CES 2012: ZappoTV Announces Android App
Shodogg isn’t the only company at CES trying to bridge mobile devices and TVs (see our related story): ZappoTV, which already offers Apple iPhone and iPad apps, yesterday released what it calls a beta version Android app.
ZappoTV’s apps work with DLNA-compliant TVs and connected devices, and, unlike Shodogg, involve no setup. Instead, the apps scan the local network at startup and automatically discover compliant hardware. The apps then work as remote controls, allowing users to send video their TVs, and pause playback. Unlike Shodogg’s solution, ZappoTV won’t remember a viewer’s place if he or she interrupts a viewing session.
Two-year-old ZappoTV was originally created to market set-top boxes. When that didn’t pan out, it changed course to create a boxless experience. Supported devices include the Apple TV; LG, Sony, and Samsung smart TVs; WD set-top boxes, and Popcorn Hour. ZappoTV will also support DLNA-compliant speakers for streaming audio.
Users can stream their own media content to their TVs, as well as YouTube videos and music from online radio stations. Social features let users share their thoughts with friends and followers while watching a video. They can even browse for other content while watching. A clever slideshow feature lets users create slideshows from their pics, then add a soundtrack. Soon, users will be able to share their slideshows over Facebook.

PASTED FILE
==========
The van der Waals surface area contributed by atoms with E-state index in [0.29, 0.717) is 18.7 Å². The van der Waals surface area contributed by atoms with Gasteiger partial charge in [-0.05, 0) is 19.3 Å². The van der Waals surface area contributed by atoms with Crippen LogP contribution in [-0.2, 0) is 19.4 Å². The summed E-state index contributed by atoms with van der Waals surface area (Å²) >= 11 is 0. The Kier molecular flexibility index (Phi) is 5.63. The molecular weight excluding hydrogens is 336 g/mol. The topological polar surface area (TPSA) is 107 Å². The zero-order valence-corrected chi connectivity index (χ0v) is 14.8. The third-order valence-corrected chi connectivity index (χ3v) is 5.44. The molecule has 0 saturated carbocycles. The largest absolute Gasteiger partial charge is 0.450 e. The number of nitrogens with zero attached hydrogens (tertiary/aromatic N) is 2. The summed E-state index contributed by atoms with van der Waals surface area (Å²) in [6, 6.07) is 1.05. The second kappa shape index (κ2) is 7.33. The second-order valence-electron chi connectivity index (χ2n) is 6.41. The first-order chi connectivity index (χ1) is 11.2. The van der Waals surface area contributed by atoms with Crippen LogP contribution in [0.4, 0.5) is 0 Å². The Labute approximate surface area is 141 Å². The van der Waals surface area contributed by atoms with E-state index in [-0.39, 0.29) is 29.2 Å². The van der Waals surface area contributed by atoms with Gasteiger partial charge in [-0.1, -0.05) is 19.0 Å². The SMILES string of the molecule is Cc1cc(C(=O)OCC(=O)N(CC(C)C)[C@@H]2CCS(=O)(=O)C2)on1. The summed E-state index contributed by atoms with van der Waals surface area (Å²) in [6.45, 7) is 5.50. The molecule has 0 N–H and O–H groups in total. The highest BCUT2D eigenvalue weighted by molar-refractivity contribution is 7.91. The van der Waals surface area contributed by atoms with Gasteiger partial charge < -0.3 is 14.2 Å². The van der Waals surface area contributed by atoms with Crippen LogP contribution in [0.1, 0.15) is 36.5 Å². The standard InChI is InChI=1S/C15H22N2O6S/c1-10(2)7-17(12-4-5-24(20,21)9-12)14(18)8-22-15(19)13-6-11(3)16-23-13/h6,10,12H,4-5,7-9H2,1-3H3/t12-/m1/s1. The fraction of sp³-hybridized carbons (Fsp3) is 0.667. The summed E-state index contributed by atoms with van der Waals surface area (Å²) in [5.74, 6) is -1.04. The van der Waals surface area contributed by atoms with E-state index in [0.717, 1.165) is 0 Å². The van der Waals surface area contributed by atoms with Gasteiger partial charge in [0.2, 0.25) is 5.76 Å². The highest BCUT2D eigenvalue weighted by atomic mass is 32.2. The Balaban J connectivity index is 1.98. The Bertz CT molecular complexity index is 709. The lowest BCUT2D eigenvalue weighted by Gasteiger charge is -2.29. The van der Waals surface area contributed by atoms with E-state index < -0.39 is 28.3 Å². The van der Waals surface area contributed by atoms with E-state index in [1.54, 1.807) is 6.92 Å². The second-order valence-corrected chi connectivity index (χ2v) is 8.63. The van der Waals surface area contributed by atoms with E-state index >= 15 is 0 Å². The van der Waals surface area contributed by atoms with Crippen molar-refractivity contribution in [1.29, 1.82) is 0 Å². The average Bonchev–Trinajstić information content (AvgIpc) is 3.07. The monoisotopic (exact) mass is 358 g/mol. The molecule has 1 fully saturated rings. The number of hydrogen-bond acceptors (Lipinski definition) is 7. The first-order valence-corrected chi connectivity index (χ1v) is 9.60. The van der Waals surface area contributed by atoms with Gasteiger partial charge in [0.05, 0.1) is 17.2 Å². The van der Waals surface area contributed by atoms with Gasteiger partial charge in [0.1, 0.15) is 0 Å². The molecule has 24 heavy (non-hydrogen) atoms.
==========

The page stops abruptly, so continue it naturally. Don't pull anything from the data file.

ZappoTV’s user base in is the six-figures now, says Neal Blaak, the company’s CMO and founder. When that number grows to the 3 to 5 million range, he hopes to attract premium content partners. Before then, there are plenty of lower-tier online content creators to work with, he notes, companies eager to provides a living room solution without the hassle of creating a variety of platform-specific apps. ZappoTV supports pre-, mid-, or post-roll ads for revenue creation.
ZappoTV is self-funded so far. Blaak hopes to attract angel or venture capital funding in the next six months.
Seth Green-backed startup aims to solve the problem of sharing video from mobile devices to televisions.